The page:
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Monday, Oct. 18, 1999

Global sports body promotes 'sacred unity'


Staff writer

OSAKA -- Surfers of the world unite. At least if you want to hang 10 for an Olympic medal someday.

That was just one of the messages delivered during the 33rd general assembly of the General Association of International Sports Federations in Osaka last week.

Based in Monaco, GAISF consists of nearly 90 sports federations, from badminton to volleyball to tae kwon do, and is regarded as one of the world's most influential amateur sports organizations, second only to the International Olympic Committee.

Surfing is one of the better-known sports represented within GAISF that hopes to become an Olympic event soon. Other, more exotic members, such as the International Sled Dog Racing Federation, may have to wait a bit longer to compete for the Olympic gold.

Yet GAISF's importance, at least for those Olympic-hopeful cities that want to host its conference, is not in meeting the canine members but the human ones.

GAISF includes 12 IOC executives. It is run by Un Yong Kim from South Korea, widely regarded as a likely successor to the IOC presidency.

For the past 10 months, the world has been treated to revelations about corruption within the IOC. Stories of bribes in Salt Lake City, Atlanta, Sydney and Nagano have shaken the Olympics to the core.

Currently, the U.S. Congress and the FBI are investigating charges of corruption in Salt Lake City and Atlanta and want IOC President Juan Antonio Samaranch to testify.

Since the scandal broke last December, the IOC has engaged in a massive public relations campaign to clean up its image. It appointed an ethics committee and is promising to be more open and transparent.

GAISF's Kim was one of the most senior IOC officials to get caught up in the scandal when it was revealed that he had asked Salt Lake City organizers to secure a job for his son.

The younger Kim has been indicated in the U.S. for fraud, while Kim himself narrowly avoided being expelled by the IOC, receiving a stern warning.

But where others see fraud and abuse on his part, Kim denies any wrongdoing.

"I defy anyone to prove evidence of the slightest embezzlement in my private or public life," Kim said last April in a GAISF newsletter before the IOC handed down its punishment.

Other GAISF members have said there is a U.S. conspiracy to discredit Kim and the IOC. GAISF Secretary General Don Porter warned U.S. cities bidding for the Olympics that if their politicians and media get too aggressive, they would lose out.

"There seems to be a lynch-mob mentality among certain U.S. politicians. This could backfire when it comes to selecting host cities for major sports events, including the Olympics," Porter wrote in the GAISF newsletter shortly after Kim's article appeared.

In Osaka, though, GAISF officials dismissed the scandal as water under the bridge. "What is most important now is the sacred unity of the international sports movement," GAISF spokesman Jean Louis Meuret said.

"Sacred unity" was a phrase heard a lot during the Osaka conference. Translated, it meant no public dissent within the ranks. And, for those looking to see their chosen sport -- whether it be surfing, dog sleighing or sumo (which was admitted to GAISF during the Osaka meeting) -- eventually become an Olympic event, sacred unity meant going along with the decisions of Kim and GAISF.

But for all the talk of unity, there were three separate agendas for the three major players at GAISF: Kim, Kevan Gosper from the IOC and the city of Osaka.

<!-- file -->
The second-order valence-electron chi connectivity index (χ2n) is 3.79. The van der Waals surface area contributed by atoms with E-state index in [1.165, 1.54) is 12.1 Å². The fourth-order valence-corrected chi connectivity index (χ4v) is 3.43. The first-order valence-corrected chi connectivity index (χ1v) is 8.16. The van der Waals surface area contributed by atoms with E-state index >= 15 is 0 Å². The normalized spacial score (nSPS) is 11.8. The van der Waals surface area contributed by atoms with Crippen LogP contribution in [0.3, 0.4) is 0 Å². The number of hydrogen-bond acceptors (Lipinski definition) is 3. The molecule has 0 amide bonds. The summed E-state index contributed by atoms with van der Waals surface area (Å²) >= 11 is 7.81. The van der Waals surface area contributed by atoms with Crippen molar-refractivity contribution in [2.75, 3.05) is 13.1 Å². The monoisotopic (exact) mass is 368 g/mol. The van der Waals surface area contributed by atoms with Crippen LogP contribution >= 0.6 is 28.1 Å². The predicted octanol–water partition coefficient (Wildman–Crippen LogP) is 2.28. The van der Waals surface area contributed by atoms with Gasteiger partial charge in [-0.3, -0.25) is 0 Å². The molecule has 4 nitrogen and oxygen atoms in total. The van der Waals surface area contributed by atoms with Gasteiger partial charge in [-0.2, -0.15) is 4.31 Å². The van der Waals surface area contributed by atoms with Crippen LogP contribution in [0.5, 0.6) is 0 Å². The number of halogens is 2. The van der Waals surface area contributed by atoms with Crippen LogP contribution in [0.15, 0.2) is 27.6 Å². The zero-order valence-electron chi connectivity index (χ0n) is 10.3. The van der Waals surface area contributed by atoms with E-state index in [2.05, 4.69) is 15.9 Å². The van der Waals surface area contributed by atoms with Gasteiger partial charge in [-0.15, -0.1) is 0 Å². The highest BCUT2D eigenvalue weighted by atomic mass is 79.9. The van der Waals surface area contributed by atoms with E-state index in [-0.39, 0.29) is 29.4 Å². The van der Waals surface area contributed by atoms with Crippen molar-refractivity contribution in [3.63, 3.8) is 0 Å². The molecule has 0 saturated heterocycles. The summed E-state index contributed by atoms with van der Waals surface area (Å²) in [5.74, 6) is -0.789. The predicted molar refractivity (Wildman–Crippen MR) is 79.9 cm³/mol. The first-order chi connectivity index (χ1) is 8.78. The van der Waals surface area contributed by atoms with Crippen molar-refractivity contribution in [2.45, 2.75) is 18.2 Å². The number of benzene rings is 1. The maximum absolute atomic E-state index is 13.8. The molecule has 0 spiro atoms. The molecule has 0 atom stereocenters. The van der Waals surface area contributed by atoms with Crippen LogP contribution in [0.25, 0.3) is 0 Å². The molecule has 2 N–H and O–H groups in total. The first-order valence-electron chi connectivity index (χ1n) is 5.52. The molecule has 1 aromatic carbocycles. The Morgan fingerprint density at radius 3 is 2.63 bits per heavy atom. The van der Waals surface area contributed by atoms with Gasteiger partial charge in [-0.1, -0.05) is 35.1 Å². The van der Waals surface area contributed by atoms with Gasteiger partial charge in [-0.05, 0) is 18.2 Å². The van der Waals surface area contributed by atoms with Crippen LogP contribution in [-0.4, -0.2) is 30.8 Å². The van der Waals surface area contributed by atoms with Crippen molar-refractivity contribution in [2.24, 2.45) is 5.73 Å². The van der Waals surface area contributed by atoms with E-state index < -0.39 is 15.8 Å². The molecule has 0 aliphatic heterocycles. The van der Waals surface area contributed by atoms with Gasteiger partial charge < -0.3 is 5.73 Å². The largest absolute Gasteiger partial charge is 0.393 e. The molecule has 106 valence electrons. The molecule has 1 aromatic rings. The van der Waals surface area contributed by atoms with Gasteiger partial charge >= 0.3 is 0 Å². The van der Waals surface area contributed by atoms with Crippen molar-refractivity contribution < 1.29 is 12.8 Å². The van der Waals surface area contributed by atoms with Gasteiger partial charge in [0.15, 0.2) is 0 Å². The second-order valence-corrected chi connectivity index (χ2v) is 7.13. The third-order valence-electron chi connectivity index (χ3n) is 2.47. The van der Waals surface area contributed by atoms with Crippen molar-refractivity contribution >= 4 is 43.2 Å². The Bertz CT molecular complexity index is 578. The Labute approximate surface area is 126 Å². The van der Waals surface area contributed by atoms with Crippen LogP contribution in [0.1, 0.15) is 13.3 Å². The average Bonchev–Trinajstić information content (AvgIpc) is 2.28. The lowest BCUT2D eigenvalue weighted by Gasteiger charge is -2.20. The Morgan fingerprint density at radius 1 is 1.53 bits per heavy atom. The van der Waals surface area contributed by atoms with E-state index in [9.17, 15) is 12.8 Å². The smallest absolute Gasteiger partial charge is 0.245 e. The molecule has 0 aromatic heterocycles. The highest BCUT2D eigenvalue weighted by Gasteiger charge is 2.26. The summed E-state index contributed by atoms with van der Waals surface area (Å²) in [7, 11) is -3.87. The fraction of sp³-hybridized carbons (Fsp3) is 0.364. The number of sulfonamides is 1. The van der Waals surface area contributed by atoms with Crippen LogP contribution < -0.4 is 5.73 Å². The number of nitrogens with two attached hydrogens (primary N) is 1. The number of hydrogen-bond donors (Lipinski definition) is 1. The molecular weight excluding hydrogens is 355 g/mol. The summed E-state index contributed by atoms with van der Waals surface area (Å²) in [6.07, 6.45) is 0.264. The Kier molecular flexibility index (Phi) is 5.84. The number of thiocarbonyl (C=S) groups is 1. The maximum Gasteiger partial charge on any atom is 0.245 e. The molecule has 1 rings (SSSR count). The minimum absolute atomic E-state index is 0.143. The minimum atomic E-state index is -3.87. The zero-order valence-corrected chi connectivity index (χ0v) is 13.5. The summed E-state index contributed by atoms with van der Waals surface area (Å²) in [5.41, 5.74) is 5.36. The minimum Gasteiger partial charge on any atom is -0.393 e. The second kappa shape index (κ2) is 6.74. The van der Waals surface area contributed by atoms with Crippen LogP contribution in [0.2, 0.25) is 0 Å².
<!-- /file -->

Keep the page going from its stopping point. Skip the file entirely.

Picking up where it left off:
For Kim, the GAISF conference was a chance to close ranks and publicly show other GAISF members that, despite the fallout from the IOC scandal, he remains very much in charge of GAISF.

Gosper, representing Samaranch, said he was in attendance on behalf of the media, a puzzling statement he did not elaborate on.

But many of those attending the conference said Gosper, a favorite of several reform-minded members to replace Samaranch, was in Osaka to ensure there was no excessive entertainment of IOC members.

And for Osaka officials, the trick was how to promote the city's 2008 Olympic bid without attracting too much attention.

The IOC warned Osaka last summer not to conduct excessive advertising for its Olympic bid during the GAISF meeting, but that didn't stop officials from pulling out all the stops to welcome the delegates.

Attendees were treated to a noh performance and orchestral concert, several cocktail parties and receptions, tours to Kyoto and Nara, and an "Osaka House" to introduce the city. Nearly all of this, as well as the hotel charge for the GAISF delegates, was paid for by the city.

Gosper said Osaka's GAISF activities, including a symposium on the Olympics where a senior GAISF member spoke, had been given the green light by the IOC.

This was more than just good hospitality. In less than two months, the IOC will finalize guidelines for the 2008 bidding process and is expected to ban or place very heavy restrictions on IOC member visits to bid cities, which means GAISF might have been Osaka's only chance to show itself to IOC officials.

And what of the conference itself? The main topic of controversy was doping in sports. The IOC promised to set up an antidoping agency by the end of the year.

But despite calls from some delegates, notably the Australians, to adopt stronger measures, GAISF passed a resolution that said only that it would follow the IOC's lead, offering no specific antidoping measures.

With its emphasis on unity, GAISF officials also said that IOC-proposed antidoping measures might not be acceptable to all member federations.

"GAISF cannot force its will on the member federations," Kim said.

What remains unanswered is how much member federations can force their will on the membership of GAISF and the IOC.



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